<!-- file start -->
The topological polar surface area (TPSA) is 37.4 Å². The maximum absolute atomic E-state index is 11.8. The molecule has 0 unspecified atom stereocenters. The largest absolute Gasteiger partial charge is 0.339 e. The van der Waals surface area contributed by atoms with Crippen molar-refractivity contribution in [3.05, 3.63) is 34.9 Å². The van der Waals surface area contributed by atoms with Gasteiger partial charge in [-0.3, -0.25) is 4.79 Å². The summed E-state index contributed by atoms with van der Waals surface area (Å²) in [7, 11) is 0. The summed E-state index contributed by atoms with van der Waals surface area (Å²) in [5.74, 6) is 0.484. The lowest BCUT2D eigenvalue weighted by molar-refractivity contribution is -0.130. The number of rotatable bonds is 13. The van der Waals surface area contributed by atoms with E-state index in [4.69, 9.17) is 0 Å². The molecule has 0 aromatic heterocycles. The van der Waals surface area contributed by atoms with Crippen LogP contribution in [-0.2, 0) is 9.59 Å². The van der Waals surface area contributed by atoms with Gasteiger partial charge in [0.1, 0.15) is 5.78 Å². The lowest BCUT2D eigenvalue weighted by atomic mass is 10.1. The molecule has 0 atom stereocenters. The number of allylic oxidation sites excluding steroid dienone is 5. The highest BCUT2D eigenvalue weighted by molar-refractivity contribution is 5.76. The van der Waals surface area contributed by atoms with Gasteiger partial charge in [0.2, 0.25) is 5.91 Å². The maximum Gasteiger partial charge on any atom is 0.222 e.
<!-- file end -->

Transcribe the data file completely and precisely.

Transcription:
The topological polar surface area (TPSA) is 37.4 Å². The maximum absolute atomic E-state index is 11.8. The molecule has 0 unspecified atom stereocenters. The largest absolute Gasteiger partial charge is 0.339 e. The van der Waals surface area contributed by atoms with Crippen molar-refractivity contribution in [3.05, 3.63) is 34.9 Å². The van der Waals surface area contributed by atoms with Gasteiger partial charge in [-0.3, -0.25) is 4.79 Å². The summed E-state index contributed by atoms with van der Waals surface area (Å²) in [7, 11) is 0. The summed E-state index contributed by atoms with van der Waals surface area (Å²) in [5.74, 6) is 0.484. The lowest BCUT2D eigenvalue weighted by molar-refractivity contribution is -0.130. The number of rotatable bonds is 13. The van der Waals surface area contributed by atoms with E-state index in [4.69, 9.17) is 0 Å². The molecule has 0 aromatic heterocycles. The van der Waals surface area contributed by atoms with Crippen LogP contribution in [-0.2, 0) is 9.59 Å². The van der Waals surface area contributed by atoms with Gasteiger partial charge in [0.1, 0.15) is 5.78 Å². The lowest BCUT2D eigenvalue weighted by atomic mass is 10.1. The molecule has 0 atom stereocenters. The number of allylic oxidation sites excluding steroid dienone is 5. The highest BCUT2D eigenvalue weighted by molar-refractivity contribution is 5.76. The van der Waals surface area contributed by atoms with Gasteiger partial charge in [0.2, 0.25) is 5.91 Å². The maximum Gasteiger partial charge on any atom is 0.222 e.